Tracking anonymous users

Let's face it, having to create an account is probably the number 1 reason that users avoid doing anything trivial on the web. By trivial, I mean things like commenting on blog entries, posting content, playing online games, etc.

It just so happens that these are generally the type of things that could most benefit from allowing anonymous interaction.

The challenge is tracking users, so they can maintain at least a minimal account-like status. For instance, if a user anonymously submits a comment to a blog post, they may want to later edit that comment. But, there's no way to allow this without tracking the user in some way.

The most obvious way to track a user is the session scope. Using the blog post comment as an example, this would allow a user to edit their comment as long as their session is alive.

But, if they want to come back tomorrow and edit their comment, the session scope is out of the question.

This is where cookies come into play. There are essentially two options with cookies:

  1. Identifying the user by their IP address, user agent, or other uniquely identifying factor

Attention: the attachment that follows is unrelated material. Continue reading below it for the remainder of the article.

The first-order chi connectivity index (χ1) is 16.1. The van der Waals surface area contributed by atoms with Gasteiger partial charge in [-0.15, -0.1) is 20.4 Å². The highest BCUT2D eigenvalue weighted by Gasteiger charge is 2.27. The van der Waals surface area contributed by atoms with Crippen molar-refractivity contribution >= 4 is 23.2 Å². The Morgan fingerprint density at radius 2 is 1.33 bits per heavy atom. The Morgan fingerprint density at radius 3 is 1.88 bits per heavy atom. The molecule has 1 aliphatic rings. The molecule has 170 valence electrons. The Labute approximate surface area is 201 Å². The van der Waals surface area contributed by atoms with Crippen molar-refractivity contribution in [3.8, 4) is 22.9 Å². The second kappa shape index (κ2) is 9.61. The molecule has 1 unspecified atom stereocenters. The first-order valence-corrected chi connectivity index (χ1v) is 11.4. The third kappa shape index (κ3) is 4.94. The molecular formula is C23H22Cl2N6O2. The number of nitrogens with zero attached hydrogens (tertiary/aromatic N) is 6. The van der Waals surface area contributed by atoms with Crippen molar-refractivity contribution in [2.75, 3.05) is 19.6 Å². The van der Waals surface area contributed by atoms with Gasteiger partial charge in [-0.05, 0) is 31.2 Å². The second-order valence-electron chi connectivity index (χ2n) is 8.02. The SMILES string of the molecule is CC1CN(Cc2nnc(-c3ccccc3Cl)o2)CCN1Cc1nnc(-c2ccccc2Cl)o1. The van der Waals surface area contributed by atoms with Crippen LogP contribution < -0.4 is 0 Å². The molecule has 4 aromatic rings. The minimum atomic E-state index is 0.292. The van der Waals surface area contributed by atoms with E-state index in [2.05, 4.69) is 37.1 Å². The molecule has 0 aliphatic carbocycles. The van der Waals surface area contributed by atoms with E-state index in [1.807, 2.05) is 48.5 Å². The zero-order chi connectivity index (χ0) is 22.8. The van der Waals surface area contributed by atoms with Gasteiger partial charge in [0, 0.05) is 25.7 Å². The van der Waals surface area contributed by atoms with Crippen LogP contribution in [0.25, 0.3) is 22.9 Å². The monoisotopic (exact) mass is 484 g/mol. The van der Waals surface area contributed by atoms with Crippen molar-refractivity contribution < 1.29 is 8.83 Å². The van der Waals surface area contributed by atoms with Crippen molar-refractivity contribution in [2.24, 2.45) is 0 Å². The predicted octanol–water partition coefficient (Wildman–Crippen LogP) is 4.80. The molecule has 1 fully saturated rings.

2. Assigning a random identifier to a user

Both options require that you store the identifier in a browser cookie.

Option #1 is more flexible. If you encrypt the users IP address and store it in a browser cookie, as well as in your database table, you could later re-identify this user as the owner of a given object (a blog post comment, for example). However, it's quite simple to spoof an IP address or user agent, so all a malicious user would have to do is know another users IP address to gain full access to their content.

Option #2 is safer. However, option #2 will only allow anonymous account access to one browser (as opposed to option #1 allowing access to any PC/browser combo sharing the same IP address). With option #2, you simply assign a random identifier to a user, then store it in a browser cookie, as well as your database table.

It would seem, that option #2 is a nice alternative to forcing a user to create an account.

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Updated: 2011-08-28

Phil LaNasa